Wednesday, February 17, 2010

Carnaval and Citizenship: Capturing the streets without barricades

Year after year, since I began this column, I would, around this time of the year, dutifully trot out a column dedicated to Carnaval. The column would try to contemplate the political significance of Carnaval, gesturing toward its radical potential in overturning norms that normally mark the status quo. Even today, as I think about it, in a severely hierarchical society like India, including Goa, the spring festivals of Holi and Carnaval provide a welcome release for those who have to through the year suffer the insufferable.

This year brings different emotions however, born no doubt from my presence in a different context. This year, I find myself in a city where a number of us would believe that our Carnaval practices were born. As yet, this has to be the most lackluster Carnaval I have had in years. Perhaps we can put it down to the fact of rain that seems to pour down interminably. Carnaval to my mind is necessarily a tropical feast. The cold, frigid rains of northern climes do not sit well with my imagination of the feast. Or it could be the fact that there has not as yet been a public parade like I am used to in the land of my birth. Be that as it may, so far this year, at the time of the writing of this column, Carnaval sucks.

But this is a good emotion; this disenchantment. The disenchantment is

a good emotion because it provides another position from which to think this entire festival through. For a number of us Goans, Carnaval is a time not only of wild celebration, but a time of lament as well. We gather to celebrate and lament the better times that were had before. As I lament this year, for entirely different reasons than the passing of good times, I ask myself if Carnaval has not gained the significance that it does because it is a primarily a time when we mourn something besides the past.

As I have mentioned before, the point of Carnaval is to invert dominant morality for ever so short a period. The Goan Carnaval, however much we may lament the passing of its great age, does invert a morality. It inverts the sanctimonious morality that comes along with the Indian State. Whether this is done to boost the inflow of the tourist rupee or not, the call to inversion allows Goans to flood the streets, drink and dance. In doing so, with the Carnaval parades, with the dances, the drinking, the intruz, they do something that would ordinarily be quite unthinkable. In doing this however, they also celebrate the possibility of a Republic that might have been.

But this articulation of a desired citizenship is no simple articulation of a Goan consciousness. It is part nostalgia; partly fed by the nervousness of a insecure Catholic minority; and partly conceived through the Goan State’s own construction of the Goan identity. Whether we like it or not, the construction of the idea of Goa has critically impacted on Goans, regardless of whether they are Catholic, or Hindu.

There is no other reason that I can think of to explain the gusto with which most Goans I know reach out to use the Carnaval to wear saris and dance in the street, to get on to ridiculous floats, to shave their legs, to capture the street in a couple of brief gaudy hours. What is going on is nothing less than at attempt to assert the possibility for another kind of citizenship that the kind that is currently on offer.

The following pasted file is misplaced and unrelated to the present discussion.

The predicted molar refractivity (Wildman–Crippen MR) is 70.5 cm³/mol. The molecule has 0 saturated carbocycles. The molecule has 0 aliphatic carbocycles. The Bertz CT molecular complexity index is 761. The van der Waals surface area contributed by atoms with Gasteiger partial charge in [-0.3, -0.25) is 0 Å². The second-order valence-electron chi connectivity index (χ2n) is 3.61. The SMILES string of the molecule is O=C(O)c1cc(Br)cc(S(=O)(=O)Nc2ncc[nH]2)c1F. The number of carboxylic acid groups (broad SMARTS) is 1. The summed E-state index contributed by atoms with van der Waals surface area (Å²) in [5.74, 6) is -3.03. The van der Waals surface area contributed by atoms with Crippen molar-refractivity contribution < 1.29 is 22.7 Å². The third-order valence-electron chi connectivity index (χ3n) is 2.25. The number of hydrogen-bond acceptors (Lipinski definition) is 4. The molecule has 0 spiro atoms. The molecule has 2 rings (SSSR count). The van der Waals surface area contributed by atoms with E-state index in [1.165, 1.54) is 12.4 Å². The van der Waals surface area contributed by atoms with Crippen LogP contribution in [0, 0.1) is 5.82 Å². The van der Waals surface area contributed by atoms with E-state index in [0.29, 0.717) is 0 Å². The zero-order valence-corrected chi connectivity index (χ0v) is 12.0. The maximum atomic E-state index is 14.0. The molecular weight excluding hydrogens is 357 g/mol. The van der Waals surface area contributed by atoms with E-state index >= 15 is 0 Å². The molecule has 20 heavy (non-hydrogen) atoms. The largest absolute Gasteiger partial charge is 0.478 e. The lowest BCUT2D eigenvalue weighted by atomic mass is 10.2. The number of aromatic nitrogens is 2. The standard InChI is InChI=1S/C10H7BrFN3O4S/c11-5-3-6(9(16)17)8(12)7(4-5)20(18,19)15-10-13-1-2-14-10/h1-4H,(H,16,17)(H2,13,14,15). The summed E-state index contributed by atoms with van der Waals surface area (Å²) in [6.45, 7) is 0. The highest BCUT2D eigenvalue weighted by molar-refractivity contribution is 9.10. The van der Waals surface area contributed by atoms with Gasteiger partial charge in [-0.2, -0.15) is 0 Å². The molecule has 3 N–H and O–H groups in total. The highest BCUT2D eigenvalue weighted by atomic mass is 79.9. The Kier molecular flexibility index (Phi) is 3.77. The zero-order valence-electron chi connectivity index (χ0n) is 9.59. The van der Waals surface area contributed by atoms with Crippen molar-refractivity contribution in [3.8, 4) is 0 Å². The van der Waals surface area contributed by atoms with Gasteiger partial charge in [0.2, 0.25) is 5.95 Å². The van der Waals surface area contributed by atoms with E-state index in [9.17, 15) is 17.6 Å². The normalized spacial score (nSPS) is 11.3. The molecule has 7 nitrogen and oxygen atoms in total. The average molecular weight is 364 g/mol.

I understand citizenship as the complex of relationships between citizen and State. This bond encompasses a number of relationships that include the political, moral and cultural. It is embodied in the manner in which certain things are allowed, and certain things disallowed. The manner in which you may behave in public, and ways in which you may not. Ways in which political leaders may behave and ways in which they may not.

Take a closer look at the occurrences in Goan public life, and you will realize that since the start of our post-colonial existence, we have constantly been attempting to define the nature of citizenship in this tiny space. The dynamics of this relationship are to be sure over-determined by the inertia of the Indian political system within in which we operate, but between the spaces of the framework there are multiple attempts to configure the dynamics of citizenship in Goa.

The Bahujan Samaj’s bid for Marathi and merger, the ramponcars movement in the 80s, the definition of Goan identity primarily around Konkani, the demand for the recognition of the Roman script for Konkani. In more recent times we have sought to define Goan identity to include a definite spatial aesthetic. Urban design, as I have argued in earlier columns, encompasses definite social relations. We now demand a ‘Special Status’ for Goa. Look closely and away from the immediate issue and you will see that what underlies all these issues is a desire to cast Goan citizenship in very definite ways. There are social movements in many other states in this country. Yet I wonder if they blossom with such frequency in other places, as they do in Goa.

Carnaval is one such time when this desire to recast citizenship is expressed. Not necessarily by all, but definitely some definite segments of our population. This column will be published only after the fires of our desires have been put to ashes. And yet, who knows, some day those fires will burn long enough to brand the world around us? One only hopes that it will reforge the bonds of citizenship with a tendency towards greater equality, rather than the tendency toward autochthony that we so increasingly see.

Viva Carnaval!

(A version of this blog was first published in the Gomantak Times, 17 Feb 2010)


Holi image from

1 comment:

Vasquito said...

you have hit the nail on the head. i think everyone should read this article and if they understand it lament what should have would have and could have been
viva carnaval(whatever is left of it)